Naked Truths has interviewed Alfonso Lentini, an Italian writer and artist, about his vision of the body and his latest book “Luminosa signora, lettera veneziana di amore ed eresia” (Bright Lady, venetian letter of love and heresy) (Pagliai, 2011). In his expositions and art-installations he exposes “objectual poems”, art-book and artworks based on increase value of the material and gestural dimensions of the word. He is the author, in collaboration with Aurelio Fort, of the international artistic project “Resistere per Ri\esistere” (Resist to Re\exist) culminated April 25, 2013 with a large urban installation in Belluno during the national Liberation Day. He published “Piccolo inventario degli specchi” and “Un bellunese di Patagonia” (Ed. Stampa Alternativa). His book “Cento madri” (Foschi, 2009) won the prize “Città di Forlì”.
What does it mean for you the word “body”?
I imagine the body as a system of sensors through which we perceive the world and send signals so that other people may perceive us. Through the body we seek the other and the other seeks us. I consider it as a complex vehicle that consists of input and output voltages: eroticism, passion, joy, violence, suffering… I see it as an interface, a boundary that allows us to “come out” from ourselves and communicate.
However, the body is not a guarantee of truth. Perceiving the world, we deform and “domesticate” it. Reducing it to our image and likeness, we give human, alphabetic or geometric form to the world. And in our turn through the body we tell only a part of ourselves, the one external, that is the more changeable and elusive.
The body, as constitutive of our nature, looks like a dress, a mask, a disguise. It is therefore sower of perceptive and communicative deceptions. So it is easily exploitable or maniputable. All in all it is a weak membrane, exposed to risks, a charming rag flying in bad weather. This is even more evident in times when the bodies travel more and more frequently online, in a dimension where the virtual world and the real world are quickly and chaotically interwoven and where the tricks of perception are a very high risk.
This frenetic and fascinating journey is a risk, of course, but at the same time it is a challenge that is worth accepting, while still maintaining active the antennas of the critical spirit. There are a thousand explorative possibilities that signs and body globalization may open!
Moreover, the boundary between fiction and reality has always been very unstable. The exchange of roles, the versatility of the bodies and their ambiguity existed well before our time, just think about the theater, a place of disguise par excellence, it is the oldest form of art invented by man. The globalization of media has only dramatically amplified these issues bringing them to the most extreme levels.
Your opinion on the concept of “body-object.”
More than an opinion I can express an observation. If we talk about the human body, then it is assumed that it is not an object like any other, but something alive and therefore much more complex. When the mass-media or other cultural influences tend to present it as an “object”, like the commodification of the female nude, they operate a terrible simplification from which we must stay away. But not all representations of the nude can be traced to the “reduction to an object” of the body. There is a discriminant but, in my opinion, it is not the conventional one that tends to separate eroticism from pornography. The real criterion goes through awareness, complexity and valence of the messages you want to convey.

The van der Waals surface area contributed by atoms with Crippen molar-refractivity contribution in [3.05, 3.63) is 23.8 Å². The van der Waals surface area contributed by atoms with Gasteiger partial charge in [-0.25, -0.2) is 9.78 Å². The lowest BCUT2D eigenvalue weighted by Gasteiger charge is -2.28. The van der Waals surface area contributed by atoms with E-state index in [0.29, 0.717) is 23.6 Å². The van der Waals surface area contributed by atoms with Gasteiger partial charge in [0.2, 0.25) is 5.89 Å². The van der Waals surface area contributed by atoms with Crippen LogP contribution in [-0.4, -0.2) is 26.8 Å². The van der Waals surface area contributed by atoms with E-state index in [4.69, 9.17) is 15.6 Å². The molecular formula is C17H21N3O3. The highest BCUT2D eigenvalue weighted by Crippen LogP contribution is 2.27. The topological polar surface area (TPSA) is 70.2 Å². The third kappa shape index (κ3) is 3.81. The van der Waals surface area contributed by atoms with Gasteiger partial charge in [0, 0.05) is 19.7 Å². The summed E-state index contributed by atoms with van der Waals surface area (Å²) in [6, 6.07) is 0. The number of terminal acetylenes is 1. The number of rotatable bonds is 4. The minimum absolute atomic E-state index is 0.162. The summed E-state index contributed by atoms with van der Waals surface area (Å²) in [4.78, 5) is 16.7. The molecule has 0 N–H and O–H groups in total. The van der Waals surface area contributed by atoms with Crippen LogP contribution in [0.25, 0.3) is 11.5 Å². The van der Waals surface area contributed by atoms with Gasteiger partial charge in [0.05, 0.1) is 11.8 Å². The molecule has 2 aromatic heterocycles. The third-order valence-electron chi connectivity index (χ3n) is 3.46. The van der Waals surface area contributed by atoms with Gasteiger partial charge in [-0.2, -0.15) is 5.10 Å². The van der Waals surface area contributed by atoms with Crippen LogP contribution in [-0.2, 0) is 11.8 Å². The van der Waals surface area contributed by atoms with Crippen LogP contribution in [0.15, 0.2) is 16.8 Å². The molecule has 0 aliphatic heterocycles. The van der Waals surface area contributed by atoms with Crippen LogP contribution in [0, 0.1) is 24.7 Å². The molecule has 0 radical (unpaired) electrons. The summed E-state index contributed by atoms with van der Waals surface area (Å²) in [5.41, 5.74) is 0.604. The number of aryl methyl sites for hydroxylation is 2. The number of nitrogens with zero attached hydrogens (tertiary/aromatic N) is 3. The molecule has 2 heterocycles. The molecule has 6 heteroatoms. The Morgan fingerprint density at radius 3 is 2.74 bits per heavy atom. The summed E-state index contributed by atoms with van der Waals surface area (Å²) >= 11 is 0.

The nude can be both a form of disguise of revelation.
What is the “meaning” of the female character in your novel “Bright lady. Venetian Letter of love and heresy”?
The book is a relentless and tormented “love letter” addressed to a female figure whose identity is never completely revealed. The situation I describe is paradoxical: the main character – that writes the letter – is deeply fascinated by a woman that he sees floating around his house, but she seems to live in a sort of parallel world of absolute otherness. She does not communicate, she does not interact with him with the exception of a few elusive gesture , however she is a corporal presence, strong, determined, almost overpowering.
The letter is a mad declaration of love, but also an attempt to establish a contact, a request for help. The main character thinks that maybe the mysterious woman is able to answer some of the many questions that haunt him, as she belongs to the dimension of the absolute otherness. And for this reason he writes to her.
This fictional situation is therefore a pretext to develop a series of considerations on the mystery, the inexplicability of things, and the elusive “liquidity” of the world that seems progressive crumbling.
The woman does not answer any of his questions, she remains distant and unattainable (as far as physically close), all wrapped up in her phantasmal dimension. But the “Bright Lady” is also a beautiful and sensual woman. Her body, which appears impalpable, is at the same time very carnal and physical. She is not an angel-like woman, nor a “Madonna”: her presence generates both erotic desires and metaphysical anxieties. Her “brightness” is lunar.